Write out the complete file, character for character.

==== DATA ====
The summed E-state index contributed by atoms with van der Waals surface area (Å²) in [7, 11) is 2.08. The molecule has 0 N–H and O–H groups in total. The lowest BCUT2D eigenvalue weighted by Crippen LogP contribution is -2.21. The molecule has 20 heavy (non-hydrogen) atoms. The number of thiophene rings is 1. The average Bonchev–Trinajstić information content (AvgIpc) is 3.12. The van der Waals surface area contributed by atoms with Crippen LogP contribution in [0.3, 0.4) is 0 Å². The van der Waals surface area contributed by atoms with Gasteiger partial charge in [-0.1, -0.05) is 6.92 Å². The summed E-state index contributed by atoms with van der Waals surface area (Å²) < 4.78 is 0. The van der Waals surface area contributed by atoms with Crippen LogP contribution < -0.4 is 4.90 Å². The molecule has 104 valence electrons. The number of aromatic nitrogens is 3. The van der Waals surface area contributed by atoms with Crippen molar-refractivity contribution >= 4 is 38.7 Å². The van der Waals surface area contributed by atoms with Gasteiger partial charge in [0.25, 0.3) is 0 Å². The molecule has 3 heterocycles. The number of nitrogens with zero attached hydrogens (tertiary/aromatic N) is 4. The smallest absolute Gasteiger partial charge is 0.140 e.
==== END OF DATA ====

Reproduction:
The summed E-state index contributed by atoms with van der Waals surface area (Å²) in [7, 11) is 2.08. The molecule has 0 N–H and O–H groups in total. The lowest BCUT2D eigenvalue weighted by Crippen LogP contribution is -2.21. The molecule has 20 heavy (non-hydrogen) atoms. The number of thiophene rings is 1. The average Bonchev–Trinajstić information content (AvgIpc) is 3.12. The van der Waals surface area contributed by atoms with Crippen LogP contribution in [0.3, 0.4) is 0 Å². The van der Waals surface area contributed by atoms with Gasteiger partial charge in [-0.1, -0.05) is 6.92 Å². The summed E-state index contributed by atoms with van der Waals surface area (Å²) < 4.78 is 0. The van der Waals surface area contributed by atoms with Crippen LogP contribution < -0.4 is 4.90 Å². The molecule has 104 valence electrons. The number of aromatic nitrogens is 3. The van der Waals surface area contributed by atoms with Crippen molar-refractivity contribution >= 4 is 38.7 Å². The van der Waals surface area contributed by atoms with Gasteiger partial charge in [0.25, 0.3) is 0 Å². The molecule has 3 heterocycles. The number of nitrogens with zero attached hydrogens (tertiary/aromatic N) is 4. The smallest absolute Gasteiger partial charge is 0.140 e.